10. 10. Implementing Multi-Source Replication • The known commands are now support the connection’s names as below: • CHANGE MASTER 'connection_name' TO… • FLUSH RELAY LOGS ['connection_name'] • MASTER_POS_WAIT(....,['connection_name']) • RESET SLAVE ['connection_name'] [ALL] • SHOW RELAYLOG ['connection_name'] EVENTS • SHOW SLAVE ['connection_name'] STATUS • SHOW ALL SLAVES STATUS • START SLAVE ['connection_name'...]] • START ALL SLAVES ... • STOP SLAVE ['connection_name'] ... • STOP ALL SLAVES … • Commands that omit the connection_name part deals with the default slave which is '' 10
  11. 11. Implementing Multi-Source Replication • Considering a scenario where data should be centralized: CHANGE MASTER 'US_EAST' TO MASTER_HOST… CHANGE MASTER 'US_WEST' TO MASTER_HOST… • After configuring multi-source replication, you can check status like: SHOW SLAVE 'US_EAST' STATUSG SHOW SLAVE 'US_WEST' STATUSG SHOW ALL SLAVES STATUSG 11
  12. 12. Implementing Multi-Source Replication • Let’s streamline it to work with an individual connection name: SET default_master_connection=US_EAST; SHOW SLAVE STATUSG SHOW STATUS LIKE 'Slave_running'G • This is going to permit you to set variables per connection (all below need to be enclosed by stop slave/start slave): SET default_master_connection=US_WEST; STOP SLAVE; SET GLOBAL sql_slave_skip_counter=1; #: if single_threaded replication SET GLOBAL replicate_ignore_table=mydb.table01; #: Replicate_Ignore_Table: mydb.table01 SET GLOBAL replicate_ignore_db=mydb; #: Replicate_Ignore_DB: mydb START SLAVE; 12
  13. 13. When Multi-Source Replication Meets GTIDs 1000-288-91763453784 GTID_DOMAIN_ID SERVER_ID TRANSACTION_ID 13
  14. 14. Multi-Source Replication and GTIDs • MariaDB implements GTID differently than the upstream version; • gtid_domain_id, it’s a 32-bit integer that will separate transactions as groups; • server_id, it’s a 32-bit integer as well that will unique identify a database; • trx_id, it’s 64-bit integer that will increment on every transaction executed by: • the same server_id; • within the same gtid_domain_id; • Domain ID is very important mainly for Multi-Source because: • binary log can have multiple streams, each stream identified by a Domain ID; • if a application is updating multiple servers, there is no order issue; • organize better the streams within the replication topology; 14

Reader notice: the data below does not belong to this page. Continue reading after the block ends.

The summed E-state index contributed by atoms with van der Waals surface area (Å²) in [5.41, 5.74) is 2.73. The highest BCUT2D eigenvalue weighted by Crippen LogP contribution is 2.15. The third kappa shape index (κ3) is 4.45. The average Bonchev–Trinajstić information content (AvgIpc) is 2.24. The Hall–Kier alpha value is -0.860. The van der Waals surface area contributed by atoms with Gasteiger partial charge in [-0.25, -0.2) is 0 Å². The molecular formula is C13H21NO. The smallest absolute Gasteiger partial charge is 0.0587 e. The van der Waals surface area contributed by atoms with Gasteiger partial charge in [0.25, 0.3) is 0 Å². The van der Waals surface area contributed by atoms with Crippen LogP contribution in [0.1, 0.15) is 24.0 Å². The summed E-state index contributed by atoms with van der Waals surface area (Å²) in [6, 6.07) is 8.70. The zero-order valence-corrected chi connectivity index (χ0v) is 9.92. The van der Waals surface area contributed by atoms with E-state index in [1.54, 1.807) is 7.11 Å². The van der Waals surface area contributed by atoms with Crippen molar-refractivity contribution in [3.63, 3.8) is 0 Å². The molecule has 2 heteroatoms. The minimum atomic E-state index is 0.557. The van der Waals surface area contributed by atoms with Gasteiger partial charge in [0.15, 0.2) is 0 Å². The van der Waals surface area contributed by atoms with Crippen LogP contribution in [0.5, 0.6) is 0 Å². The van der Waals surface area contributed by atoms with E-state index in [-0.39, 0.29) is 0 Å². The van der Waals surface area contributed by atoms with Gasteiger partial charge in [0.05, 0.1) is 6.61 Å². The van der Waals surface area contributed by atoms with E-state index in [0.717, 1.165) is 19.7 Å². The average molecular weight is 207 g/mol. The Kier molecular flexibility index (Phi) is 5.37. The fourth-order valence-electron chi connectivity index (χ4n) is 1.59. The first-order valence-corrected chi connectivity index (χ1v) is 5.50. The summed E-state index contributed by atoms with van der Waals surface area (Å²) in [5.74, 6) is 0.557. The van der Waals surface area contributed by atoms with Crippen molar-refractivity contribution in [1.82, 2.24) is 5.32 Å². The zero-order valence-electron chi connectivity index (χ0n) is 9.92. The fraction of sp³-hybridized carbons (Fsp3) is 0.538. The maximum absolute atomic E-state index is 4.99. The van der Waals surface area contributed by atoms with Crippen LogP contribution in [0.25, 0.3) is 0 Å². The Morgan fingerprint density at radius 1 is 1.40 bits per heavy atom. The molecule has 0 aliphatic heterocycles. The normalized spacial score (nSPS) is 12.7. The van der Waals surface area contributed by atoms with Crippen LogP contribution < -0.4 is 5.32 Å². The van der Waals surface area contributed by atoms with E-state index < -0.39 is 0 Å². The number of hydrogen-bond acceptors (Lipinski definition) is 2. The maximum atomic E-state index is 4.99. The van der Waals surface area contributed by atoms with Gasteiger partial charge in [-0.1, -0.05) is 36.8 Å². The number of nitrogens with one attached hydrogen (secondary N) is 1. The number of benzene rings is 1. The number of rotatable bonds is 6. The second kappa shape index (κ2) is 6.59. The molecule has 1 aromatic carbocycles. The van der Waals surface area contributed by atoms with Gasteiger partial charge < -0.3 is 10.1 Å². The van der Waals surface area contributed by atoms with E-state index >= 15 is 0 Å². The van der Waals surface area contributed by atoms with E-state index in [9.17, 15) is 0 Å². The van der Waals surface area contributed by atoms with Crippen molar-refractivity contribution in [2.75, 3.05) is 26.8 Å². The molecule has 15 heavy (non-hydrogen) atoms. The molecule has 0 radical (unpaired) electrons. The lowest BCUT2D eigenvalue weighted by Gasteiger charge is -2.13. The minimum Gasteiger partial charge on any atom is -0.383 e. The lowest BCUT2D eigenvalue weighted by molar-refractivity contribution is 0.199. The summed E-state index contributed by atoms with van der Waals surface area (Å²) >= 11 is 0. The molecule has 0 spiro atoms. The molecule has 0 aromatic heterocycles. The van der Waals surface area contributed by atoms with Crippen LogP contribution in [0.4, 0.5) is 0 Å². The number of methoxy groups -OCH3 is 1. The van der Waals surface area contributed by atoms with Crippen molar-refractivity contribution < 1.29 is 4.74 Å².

15. 15. Multi-Source Replication and GTIDs 15 CENTRAL DATA REPO US-EASTUS-WEST DBEAST01 DBEAST02DBEAST01 DBWEST01 DBWEST01 DBWEST02 MaxScale can help replacing intermediate masters https://mariadb.com/kb/en/mariadb-enterprise/mariadb-maxscale-as-a-binlog-server/
  16. 16. Multi-Source Replication and GTIDs • Basic configuration file for Multi-Source Replica instance (/etc/my.cnf.d/server.cnf): [mariadb] server_id=300 report_host=multisource_slave log_bin=mariadb-bin log_bin_index=mariadb-bin.index log_slave_updates=true gtid_domain_id=300 slave_parallel_threads=4 slave_domain_parallel_threads=2 [mariadb 10.1] US_WEST.slave_parallel_mode=optimistic US_EAST.slave_parallel_mode=optimistic The implication of using multi-threaded is that sql_slave_skip_counter cannot be used to fix replication errors in case it’s OK to use 16
  17. 17. Multi-Source Replication and GTIDs • Things to take care on a multi-master environment: • Auto_increment conflict is not handled by default, you need to set it up • auto_increment_increment=<total_#_of_servers> • auto_increment_offset=<offset#_to_start/increment> • It’s expected that all servers runs with log_slave_updates; • gtid_domain can be the same as server_id; • Parallel Mode in MariaDB 10.1 makes it better (when slave_parallel_threads > 0); • Possible to configure at X threads per domain (slave_domain_parallel_threads); • Possible to increase parallelism when applying relay log (slave_parallel_mode); 17